Using User Agent data as a starting point, you can investigate unusual website traffic spikes
I start my day like many other marketing professionals by checking website traffic data within an analytics platform. After a few months, I started to notice something unusual in our reports on visitor traffic to 51Degrees.com.
Some weeks we’d have an unexplained increase in traffic. This traffic wasn’t the result of an email I sent out or a paid social media campaign. In fact, it had no correlation to the marketing I was pushing out at all.
I would analyze this traffic spike, investigating the acquisition, what country it came from, what page it visited and where it went next, and yet I couldn’t find a common thread.
This type of traffic was skewing my data reports. I couldn’t find any commonality between the traffic spikes, so I was unable to remove it from my reports. This led to many awkward conversations with colleagues as I sheepishly explained I didn’t know how to identify and filter out the traffic!
After spending a lot of time searching the web for an answer, a few good guides to filtering crawlers and identifying unnatural traffic presented themselves. They were helpful, but I found that it didn’t fully solve the problem that I was seeing.
So, I set out to find a different solution to filtering bot traffic in our analytics platform. This blog delves deeper into the bot filtering method we discovered by using 51Degrees real-time data services.
Spoiler alert: our method removed the fluctuations in traffic that I couldn’t explain, producing a smoother website traffic report. With added confidence in our reports, we can now focus on the marketing channels that bring real people to our site.
The problem: how to identify bot traffic
An internet bot is an automated process that has been programmed to do certain tasks. “Good” bots like Googlebot or Bingbot are bots designed by search engines to crawl a site to index any pages. These bots will proudly announce themselves as bots within their User Agent:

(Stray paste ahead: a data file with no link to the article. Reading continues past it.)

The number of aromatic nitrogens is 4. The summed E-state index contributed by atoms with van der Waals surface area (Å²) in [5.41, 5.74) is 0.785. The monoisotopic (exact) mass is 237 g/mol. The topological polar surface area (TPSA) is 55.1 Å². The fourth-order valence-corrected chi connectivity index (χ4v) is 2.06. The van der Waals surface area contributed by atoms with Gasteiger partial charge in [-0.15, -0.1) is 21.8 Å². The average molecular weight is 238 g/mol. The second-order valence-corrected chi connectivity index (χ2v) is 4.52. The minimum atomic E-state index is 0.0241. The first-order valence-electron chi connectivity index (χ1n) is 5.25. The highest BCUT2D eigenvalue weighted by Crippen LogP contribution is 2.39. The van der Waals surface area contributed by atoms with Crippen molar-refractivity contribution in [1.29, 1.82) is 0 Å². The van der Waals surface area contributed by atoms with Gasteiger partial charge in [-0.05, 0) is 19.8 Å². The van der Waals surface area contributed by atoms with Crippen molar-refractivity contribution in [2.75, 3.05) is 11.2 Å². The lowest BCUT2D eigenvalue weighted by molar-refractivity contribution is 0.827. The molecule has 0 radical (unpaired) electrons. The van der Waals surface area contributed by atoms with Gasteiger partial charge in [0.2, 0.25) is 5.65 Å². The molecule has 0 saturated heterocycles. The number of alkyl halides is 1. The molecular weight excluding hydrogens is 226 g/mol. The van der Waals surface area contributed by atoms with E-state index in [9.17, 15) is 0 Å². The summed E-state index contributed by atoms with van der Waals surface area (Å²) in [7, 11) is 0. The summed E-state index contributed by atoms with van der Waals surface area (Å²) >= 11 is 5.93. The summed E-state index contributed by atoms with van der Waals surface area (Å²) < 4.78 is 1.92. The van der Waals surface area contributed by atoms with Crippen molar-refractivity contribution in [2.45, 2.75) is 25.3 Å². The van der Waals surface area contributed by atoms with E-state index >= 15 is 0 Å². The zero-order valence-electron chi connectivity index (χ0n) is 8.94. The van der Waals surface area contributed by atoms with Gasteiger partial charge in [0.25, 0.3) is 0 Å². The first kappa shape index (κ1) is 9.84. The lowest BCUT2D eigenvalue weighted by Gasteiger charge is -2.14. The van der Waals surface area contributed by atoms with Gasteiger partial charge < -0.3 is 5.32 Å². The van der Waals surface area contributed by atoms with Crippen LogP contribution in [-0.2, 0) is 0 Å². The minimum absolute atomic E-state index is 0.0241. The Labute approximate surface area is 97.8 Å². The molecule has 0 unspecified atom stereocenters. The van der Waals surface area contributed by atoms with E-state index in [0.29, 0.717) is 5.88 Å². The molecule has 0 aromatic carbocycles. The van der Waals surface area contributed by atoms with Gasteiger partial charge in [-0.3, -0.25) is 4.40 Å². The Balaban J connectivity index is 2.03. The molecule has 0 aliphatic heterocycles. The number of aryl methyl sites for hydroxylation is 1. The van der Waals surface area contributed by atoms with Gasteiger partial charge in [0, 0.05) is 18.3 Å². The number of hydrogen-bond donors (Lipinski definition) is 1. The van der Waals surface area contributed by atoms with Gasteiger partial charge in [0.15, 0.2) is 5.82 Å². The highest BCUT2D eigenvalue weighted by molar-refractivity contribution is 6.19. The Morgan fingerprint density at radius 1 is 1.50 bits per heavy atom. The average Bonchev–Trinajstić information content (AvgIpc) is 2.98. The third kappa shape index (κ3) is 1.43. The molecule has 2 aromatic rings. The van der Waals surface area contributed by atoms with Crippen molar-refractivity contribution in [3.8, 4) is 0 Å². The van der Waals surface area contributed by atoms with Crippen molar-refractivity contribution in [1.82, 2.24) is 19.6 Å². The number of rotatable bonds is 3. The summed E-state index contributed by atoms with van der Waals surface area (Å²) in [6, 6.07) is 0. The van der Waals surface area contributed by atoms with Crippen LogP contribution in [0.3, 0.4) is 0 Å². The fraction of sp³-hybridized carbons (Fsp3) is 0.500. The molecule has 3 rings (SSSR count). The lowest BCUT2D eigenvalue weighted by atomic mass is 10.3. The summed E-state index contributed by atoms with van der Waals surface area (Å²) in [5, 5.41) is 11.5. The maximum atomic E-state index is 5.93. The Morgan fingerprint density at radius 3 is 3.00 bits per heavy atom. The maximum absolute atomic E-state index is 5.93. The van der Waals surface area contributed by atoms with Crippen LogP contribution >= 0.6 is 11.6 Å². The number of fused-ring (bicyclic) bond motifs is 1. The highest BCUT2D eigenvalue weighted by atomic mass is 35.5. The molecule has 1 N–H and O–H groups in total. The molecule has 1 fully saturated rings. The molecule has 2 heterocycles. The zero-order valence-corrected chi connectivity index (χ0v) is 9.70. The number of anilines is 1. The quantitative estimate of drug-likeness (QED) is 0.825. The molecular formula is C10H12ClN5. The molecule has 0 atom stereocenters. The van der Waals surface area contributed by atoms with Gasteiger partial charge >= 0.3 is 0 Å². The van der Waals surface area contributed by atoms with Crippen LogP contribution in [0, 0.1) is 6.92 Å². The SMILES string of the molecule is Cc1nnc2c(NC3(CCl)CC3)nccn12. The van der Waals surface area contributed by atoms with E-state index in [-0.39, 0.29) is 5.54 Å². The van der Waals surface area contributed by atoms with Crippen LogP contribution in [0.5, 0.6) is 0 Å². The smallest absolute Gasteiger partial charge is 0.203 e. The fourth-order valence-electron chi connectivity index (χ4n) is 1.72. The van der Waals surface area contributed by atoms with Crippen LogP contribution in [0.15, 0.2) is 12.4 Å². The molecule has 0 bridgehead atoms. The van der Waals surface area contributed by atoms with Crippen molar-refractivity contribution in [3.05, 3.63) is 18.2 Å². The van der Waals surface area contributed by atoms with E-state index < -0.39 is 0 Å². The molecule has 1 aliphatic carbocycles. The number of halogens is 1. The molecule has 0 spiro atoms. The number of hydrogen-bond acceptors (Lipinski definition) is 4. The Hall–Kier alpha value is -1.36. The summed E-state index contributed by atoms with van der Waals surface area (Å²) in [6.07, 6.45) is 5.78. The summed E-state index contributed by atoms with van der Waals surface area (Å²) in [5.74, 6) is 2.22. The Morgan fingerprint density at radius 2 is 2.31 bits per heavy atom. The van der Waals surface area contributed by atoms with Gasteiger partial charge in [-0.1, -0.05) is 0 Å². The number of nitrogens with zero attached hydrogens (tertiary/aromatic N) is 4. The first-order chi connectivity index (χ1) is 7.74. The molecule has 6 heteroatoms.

Mozilla/5.0 (compatible; Googlebot/2.1; +http://www.google.com/bot.html)
“Bad” bots often have malicious purposes, such as to crawl for email address to send spam to, or to break into people's accounts. These bots don’t want to be caught doing this, so they often masquerade as something else by simulating a different User Agent string. It's these “bad” bots that we want to filter out from our website traffic reports.
At 51Degrees, we have our own bot filtering system that can remove known bots. The 51Degrees bot filter acts like a bouncer, stopping unwanted bots and crawlers before they even get through the doors to your website.
Certain analytics platforms have their own bot filtering system. For example, with Google Analytics you can click the “exclude all hits from known bots and spiders” button in the admin settings. Unfortunately, some bots are still able to slip through the cracks, especially when they pretend to be something they’re not.
I analyzed our website traffic over several weeks and was able to spot a few noticeable patterns. Often when we had a large, unexplained increase in traffic, the biggest change in traffic had a source and medium of (direct) / (none), a 100% bounce rate, and a 0 second average session duration.
|Landing page||Users||Bounce Rate||Pages/Session||Avg. Session Duration|
These attributes aren’t always indicative of a bot. Someone could visit your page via a bookmark or by typing your URL, read the content, then immediately close it. An analytics platform could record this as a (direct) / (none), a 0 second session duration, and a 100% bounce rate. Why? Because these figures are calculated as time between pages – if they only visited one page, there is nothing to compare it to.